TECH
10/10/2018 12:08 AM IST | Updated 10/10/2018 12:08 AM IST

SC Has Banned Aadhaar For Private Companies, But Banks, Telcos And Tech Companies Still Want It

Paytm, Reliance Jio and even Flipkart and Amazon continue to ask for customers’ Aadhaar numbers, even though the Supreme Court has ruled against this.

Although the court handed down what appeared to be a very clear mandate on the use of Aadhaar, the regulatory bodies in charge of different industries have remained quiet.
Hindustan Times via Getty Images
Although the court handed down what appeared to be a very clear mandate on the use of Aadhaar, the regulatory bodies in charge of different industries have remained quiet.

JALANDHAR, Punjab — Two days after the Supreme Court ruled that private companies could not use the Aadhaar authentication platform without Parliament passing a law to regulate its use, kiosks appeared on the roads of prominent cities in Maharashtra, festooned with banners proclaiming "Aadhaar number link karo. Paytm Karo! Link your Aadhaar number today to continue enjoying full benefits of your Paytm Account."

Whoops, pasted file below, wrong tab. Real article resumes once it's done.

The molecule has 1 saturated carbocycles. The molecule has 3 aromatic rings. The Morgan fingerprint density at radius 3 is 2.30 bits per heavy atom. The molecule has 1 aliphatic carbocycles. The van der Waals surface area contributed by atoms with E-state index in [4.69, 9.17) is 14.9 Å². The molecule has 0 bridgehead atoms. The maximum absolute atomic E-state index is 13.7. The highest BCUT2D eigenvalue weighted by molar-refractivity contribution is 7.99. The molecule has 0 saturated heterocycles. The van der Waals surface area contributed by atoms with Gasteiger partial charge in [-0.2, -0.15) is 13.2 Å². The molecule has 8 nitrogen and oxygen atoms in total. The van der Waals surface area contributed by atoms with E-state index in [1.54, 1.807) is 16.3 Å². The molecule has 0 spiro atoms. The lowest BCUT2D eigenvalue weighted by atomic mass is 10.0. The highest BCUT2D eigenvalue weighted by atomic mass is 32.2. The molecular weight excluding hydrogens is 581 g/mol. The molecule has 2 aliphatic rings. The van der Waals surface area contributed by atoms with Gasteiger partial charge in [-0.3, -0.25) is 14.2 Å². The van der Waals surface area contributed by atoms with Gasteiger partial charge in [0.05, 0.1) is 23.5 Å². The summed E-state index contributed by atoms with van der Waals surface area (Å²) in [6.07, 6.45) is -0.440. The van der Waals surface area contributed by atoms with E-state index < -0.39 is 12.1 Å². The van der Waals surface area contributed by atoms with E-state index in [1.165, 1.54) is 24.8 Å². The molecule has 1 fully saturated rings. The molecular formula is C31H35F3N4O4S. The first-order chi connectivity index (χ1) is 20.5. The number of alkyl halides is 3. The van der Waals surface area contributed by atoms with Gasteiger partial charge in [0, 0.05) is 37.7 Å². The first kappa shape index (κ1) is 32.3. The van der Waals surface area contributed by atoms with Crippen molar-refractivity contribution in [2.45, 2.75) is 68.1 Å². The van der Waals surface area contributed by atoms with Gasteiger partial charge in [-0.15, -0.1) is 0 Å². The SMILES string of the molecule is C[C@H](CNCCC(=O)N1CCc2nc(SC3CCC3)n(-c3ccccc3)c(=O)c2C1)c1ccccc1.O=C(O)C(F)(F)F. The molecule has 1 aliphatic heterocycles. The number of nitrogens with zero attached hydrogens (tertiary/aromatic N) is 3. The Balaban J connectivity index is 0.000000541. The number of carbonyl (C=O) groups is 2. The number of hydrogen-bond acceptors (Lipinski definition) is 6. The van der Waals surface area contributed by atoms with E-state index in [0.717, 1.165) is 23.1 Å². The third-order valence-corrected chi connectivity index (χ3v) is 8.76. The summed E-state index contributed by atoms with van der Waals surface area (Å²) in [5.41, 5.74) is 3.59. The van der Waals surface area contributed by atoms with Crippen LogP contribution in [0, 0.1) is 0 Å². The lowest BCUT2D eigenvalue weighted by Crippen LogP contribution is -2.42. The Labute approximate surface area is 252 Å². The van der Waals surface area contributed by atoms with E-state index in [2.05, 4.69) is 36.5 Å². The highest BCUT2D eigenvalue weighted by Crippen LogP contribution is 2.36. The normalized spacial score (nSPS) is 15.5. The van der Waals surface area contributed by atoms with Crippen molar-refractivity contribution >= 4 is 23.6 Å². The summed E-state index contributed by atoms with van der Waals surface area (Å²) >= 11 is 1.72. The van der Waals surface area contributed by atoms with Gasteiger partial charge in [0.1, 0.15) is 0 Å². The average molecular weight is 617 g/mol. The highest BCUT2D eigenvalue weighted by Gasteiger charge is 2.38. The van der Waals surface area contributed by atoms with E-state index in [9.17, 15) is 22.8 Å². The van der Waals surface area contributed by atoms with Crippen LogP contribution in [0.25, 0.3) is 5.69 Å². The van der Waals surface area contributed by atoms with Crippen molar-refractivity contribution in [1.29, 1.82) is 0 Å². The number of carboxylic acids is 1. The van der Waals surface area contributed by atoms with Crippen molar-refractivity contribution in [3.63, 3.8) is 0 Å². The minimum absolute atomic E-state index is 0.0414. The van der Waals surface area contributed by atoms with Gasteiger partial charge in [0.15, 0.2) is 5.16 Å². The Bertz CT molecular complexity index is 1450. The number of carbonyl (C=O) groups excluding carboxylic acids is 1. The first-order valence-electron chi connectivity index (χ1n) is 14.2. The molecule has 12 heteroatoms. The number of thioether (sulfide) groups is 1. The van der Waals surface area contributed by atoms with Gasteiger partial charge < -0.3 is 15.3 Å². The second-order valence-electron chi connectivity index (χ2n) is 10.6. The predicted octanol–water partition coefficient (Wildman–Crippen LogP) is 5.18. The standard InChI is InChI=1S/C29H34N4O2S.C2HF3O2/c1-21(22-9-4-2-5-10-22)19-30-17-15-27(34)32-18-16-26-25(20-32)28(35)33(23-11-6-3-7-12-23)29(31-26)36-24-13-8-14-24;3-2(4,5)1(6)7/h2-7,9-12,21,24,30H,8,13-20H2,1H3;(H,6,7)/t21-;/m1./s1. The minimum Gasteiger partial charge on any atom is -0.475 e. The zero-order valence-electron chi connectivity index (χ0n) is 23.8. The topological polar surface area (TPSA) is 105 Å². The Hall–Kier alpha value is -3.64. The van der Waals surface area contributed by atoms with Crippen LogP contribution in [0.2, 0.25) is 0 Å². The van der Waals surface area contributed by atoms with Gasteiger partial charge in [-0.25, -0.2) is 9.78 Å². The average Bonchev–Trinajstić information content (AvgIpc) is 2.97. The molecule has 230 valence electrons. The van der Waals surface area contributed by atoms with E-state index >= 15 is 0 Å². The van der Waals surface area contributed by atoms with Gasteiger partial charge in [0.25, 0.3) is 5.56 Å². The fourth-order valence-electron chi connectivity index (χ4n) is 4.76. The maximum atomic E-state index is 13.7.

HuffPost India

Paytm declined to comment on the issue when contacted by HuffPost India.

In the weeks following the judgement, telcos, banks and tech companies such as Paytm, Flipkart and Amazon, have continued to insist on users providing their Aadhaar information. Although the court handed down what appeared to be a very clear mandate on the use of Aadhaar, the regulatory bodies in charge of different industries have remained quiet, and in the absence of clear directives, businesses continue to ignore the court.

Majority of SIM activation is being done through Aadhaar

Banks and telcos are both asking for Aadhaar—at a Reliance Jio store in Bengaluru, the executive asked for an Aadhaar card. When questioned about the Supreme Court judgement, he replied, "Sir, I don't know about that, we have not received any instruction to stop using Aadhaar so far."